Recently I dip dyed my hair green, and I’m really proud to say I (practically) did it all myself.
- It was just too expensive at a salon
- Bleach is damaging – why pay extra to let someone else damage my hair?
- I wanted to do the touch-up colouring at home
- Dip dyes originated as DIY job… I think
- I was feeling gutsy
And so, here’s what I did to get those results you see on the right.
I’ve got dark hair so I knew bleaching to the right colour might be difficult. That, and brown hair has a tendency to bleach to orange/copper, which can make getting a nice colour payoff tricky. Luckily, I bleached and dyed my hair loads as a teen (albeit my mom forced me to do this at a salon) so I already knew that this part would be difficult. That, and that purple and blue colours always worked well over my bleached hair (which turned out orange-ish back then).
So I set out a plan:
- Buy bleach and colour
- Do a test run
- Go to my stylist for a hair cut
- Bleach & dye
- Conditioning treatment
After I decided to dye my hair I approached everyone I met with coloured hair (that I liked – so vibrant pinks, purples and blues) and asked what they used. Everyone was excited to answer, and all but one person said the same thing: Directions. (One person mentioned Special Effects, which I used as a teen, but I thought I’d give something new a go.) And so, I decided to use Directions Hair Lightening kit in 40 volume (£10) and Directions turquoise colour (£5). (My salon, as wonderful and talented as they are, quoted me at £110. That’s an automatic savings of £95!)
These products were really easy to find in London and can also be bought online.
When I studied photography in a dark room we would create test strips to figure out the correct exposure before printing images full-sized. In the long run it helps get correct results without wasting product (in that case paper and chemicals), and in this case the test strip kept me from destroying all my hair.
First I set to work mixing the chemicals according to the instructions on the packets. (That only took a couple of minutes but I thought you should know that I followed the directions.)
Then I parted some of my hair into three sections about 1/2 inch wide each and layered on the bleach, letting the different sections sit for 15, 30 and 45 minutes respectively. When I washed out the bleach I could see how light my hair got with each length of time and I could also feel how damaged it was. (It actually didn’t feel too bad – just dryer than usual.)
Next I put on the coloured dye, waited for 15 minutes, and then I washed it out. Easy peasy! Now I knew how long I had to wait for the bleach to sit to get the vibrancy I wanted.
Note: remember to wear gloves as bleach can irritate the skin and coloured dye, well, dyes it!
Get a hair cut
So at this point I’ve got a small patch of turquoise in my hair. The colour was awesome, but it had to go. I had three options:
- Bleach over this bit, damaging my hair even more. (There’s also no guarantee the colour would stick the same way on hair stripped twice.)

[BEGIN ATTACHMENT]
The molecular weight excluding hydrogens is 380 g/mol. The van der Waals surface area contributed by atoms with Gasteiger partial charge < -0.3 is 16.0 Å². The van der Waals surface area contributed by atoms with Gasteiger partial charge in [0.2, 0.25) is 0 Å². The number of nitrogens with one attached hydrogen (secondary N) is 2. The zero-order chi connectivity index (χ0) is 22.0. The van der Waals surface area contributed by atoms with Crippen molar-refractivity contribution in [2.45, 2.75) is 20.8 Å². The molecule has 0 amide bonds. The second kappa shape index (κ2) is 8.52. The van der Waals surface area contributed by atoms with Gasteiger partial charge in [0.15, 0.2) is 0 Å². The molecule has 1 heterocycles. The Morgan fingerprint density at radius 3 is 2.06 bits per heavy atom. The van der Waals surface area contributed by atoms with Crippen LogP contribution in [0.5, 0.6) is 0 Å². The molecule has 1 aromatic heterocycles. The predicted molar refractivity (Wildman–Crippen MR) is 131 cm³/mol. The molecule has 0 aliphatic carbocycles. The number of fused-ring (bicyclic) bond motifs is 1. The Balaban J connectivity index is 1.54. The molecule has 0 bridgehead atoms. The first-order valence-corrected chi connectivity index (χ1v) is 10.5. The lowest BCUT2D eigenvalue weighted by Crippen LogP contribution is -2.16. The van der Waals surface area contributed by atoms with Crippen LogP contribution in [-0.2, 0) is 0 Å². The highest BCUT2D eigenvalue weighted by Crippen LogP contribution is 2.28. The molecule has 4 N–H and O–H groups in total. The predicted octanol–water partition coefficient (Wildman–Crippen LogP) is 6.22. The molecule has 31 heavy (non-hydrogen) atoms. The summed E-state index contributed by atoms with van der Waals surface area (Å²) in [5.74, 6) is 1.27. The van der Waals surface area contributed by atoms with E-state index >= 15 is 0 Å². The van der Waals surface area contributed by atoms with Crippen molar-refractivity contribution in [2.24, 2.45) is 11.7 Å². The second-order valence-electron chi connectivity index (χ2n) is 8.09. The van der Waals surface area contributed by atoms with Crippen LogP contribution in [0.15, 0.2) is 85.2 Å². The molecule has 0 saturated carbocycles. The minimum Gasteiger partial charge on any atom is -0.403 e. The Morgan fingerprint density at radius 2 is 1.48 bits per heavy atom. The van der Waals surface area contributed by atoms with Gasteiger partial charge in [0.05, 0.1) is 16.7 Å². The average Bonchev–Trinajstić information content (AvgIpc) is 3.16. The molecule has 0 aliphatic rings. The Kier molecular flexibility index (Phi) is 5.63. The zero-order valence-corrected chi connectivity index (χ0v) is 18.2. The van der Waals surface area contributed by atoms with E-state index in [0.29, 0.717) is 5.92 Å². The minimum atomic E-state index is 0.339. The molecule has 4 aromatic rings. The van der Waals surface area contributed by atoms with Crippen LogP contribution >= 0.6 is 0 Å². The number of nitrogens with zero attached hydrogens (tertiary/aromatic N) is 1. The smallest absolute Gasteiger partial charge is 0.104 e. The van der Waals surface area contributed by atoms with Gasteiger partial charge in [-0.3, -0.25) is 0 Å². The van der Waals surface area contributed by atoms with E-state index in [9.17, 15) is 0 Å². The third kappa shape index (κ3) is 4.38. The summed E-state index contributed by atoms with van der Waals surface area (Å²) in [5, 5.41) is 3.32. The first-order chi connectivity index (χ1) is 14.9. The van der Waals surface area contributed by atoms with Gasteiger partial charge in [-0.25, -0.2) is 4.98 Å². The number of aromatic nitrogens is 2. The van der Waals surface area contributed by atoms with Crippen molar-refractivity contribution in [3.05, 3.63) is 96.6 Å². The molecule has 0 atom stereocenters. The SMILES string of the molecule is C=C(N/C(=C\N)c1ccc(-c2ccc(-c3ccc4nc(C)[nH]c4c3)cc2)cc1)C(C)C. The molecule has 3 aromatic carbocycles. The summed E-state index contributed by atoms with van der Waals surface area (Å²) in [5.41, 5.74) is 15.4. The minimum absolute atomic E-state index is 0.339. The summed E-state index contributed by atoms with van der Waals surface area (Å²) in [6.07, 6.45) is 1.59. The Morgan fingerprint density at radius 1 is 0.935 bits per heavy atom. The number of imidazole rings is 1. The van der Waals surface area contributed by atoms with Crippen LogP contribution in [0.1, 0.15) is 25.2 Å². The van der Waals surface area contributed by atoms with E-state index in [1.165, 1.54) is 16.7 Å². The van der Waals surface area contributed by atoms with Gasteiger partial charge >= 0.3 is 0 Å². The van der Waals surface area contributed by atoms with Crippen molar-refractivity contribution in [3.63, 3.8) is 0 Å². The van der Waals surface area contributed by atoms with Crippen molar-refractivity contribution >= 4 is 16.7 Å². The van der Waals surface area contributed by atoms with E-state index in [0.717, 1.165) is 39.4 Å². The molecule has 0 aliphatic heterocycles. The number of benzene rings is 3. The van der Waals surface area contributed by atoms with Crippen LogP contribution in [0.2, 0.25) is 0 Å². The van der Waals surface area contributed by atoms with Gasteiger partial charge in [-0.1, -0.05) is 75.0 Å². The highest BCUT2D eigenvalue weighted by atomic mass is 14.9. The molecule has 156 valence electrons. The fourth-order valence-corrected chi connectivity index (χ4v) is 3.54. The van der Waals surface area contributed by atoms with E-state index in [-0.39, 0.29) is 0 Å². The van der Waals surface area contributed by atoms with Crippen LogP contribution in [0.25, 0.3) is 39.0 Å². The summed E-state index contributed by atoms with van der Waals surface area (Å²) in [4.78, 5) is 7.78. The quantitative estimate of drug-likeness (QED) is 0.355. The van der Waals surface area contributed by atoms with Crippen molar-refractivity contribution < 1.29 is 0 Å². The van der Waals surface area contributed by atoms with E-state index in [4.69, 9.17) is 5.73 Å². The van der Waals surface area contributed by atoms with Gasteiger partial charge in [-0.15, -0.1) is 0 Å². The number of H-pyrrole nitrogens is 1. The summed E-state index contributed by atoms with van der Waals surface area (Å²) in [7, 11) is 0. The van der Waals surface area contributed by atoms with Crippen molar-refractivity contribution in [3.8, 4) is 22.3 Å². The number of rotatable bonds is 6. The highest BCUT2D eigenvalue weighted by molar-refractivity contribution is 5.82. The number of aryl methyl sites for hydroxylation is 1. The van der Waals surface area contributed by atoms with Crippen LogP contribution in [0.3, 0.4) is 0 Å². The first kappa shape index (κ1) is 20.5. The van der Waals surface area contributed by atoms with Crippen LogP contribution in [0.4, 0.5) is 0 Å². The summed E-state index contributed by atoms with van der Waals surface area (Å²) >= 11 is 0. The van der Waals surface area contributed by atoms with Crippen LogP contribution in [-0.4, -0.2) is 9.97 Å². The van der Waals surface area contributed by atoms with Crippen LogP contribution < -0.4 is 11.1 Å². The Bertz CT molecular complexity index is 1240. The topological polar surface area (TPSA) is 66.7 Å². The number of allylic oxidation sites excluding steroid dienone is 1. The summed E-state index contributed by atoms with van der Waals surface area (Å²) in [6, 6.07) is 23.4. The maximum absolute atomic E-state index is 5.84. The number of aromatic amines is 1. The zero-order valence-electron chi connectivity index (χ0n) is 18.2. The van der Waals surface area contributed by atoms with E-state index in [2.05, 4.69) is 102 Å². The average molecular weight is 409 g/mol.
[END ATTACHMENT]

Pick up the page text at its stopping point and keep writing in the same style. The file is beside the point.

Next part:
- Bleach around this, hoping the coverage would match.
- Get a hair cut, chopping out the colour and giving me a clean slate to work with.
Beautify by damaging
And so we begin.
To make sure my hair looked evenly “dipped” I used ponytails. And a few of them!
All I made sure to do was tie the elastics in place so that the length of pony tail was the same all around and the ends were even. This made sure the dip was (just about) even all around.
And then I set to work repeating all these steps from the testing: mix bleach, apply bleach, wait, wash, apply colour, wait, wash. I recommend not making a harsh line where you put the bleach in, but instead have it be soft and play with the development times – this way the fade is more gentle.
What you do know is that any colour treatments (bleach or coloured dye of any kind) can damage your hair. But what you probably don’t realise is that hair damage can make your hair dry, frizzy and dull. How does one remedy this?
If you’ve got curly/wavy hair like I do then you know the shorter it is, the curlier it gets! You also know that dull, dry and frizzy are every day problems. For the past year I’ve been doing weekly deep conditioning treatments that not only strengthen my hair, but make it softer, less frizzy and a bit shinier.
And that’s why most salons give you a deep conditioning treatment after they dye your hair – they just don’t always tell you that they’re doing it.
I use the Wella SP Smoothen Mask, and that’s what I used again this time. You only need to use the size of a 20p coin (a dime for my American friends) to cover medium length hair, so I used a bit less than this, waited 20 minutes then washed. (I also waited 24 hours to do this because it takes some of the colour out, but you don’t have to wait if you don’t want to.)
I’m really happy with how it turned out and incredibly pleased that I didn’t pay extra for someone else to do it. Then again, I can get pretty ballsy when it comes to my hair! I’ve had it every length imaginable, and on two occasions I’ve chopped off 12″+ in one go before having a stylist even it all out.
I hope that’s useful for you, and please let me know if you do anything differently or have any tips to add! This is my first time bleaching at home and I plan to do it again, so any tips & tricks you can add would be appreciated.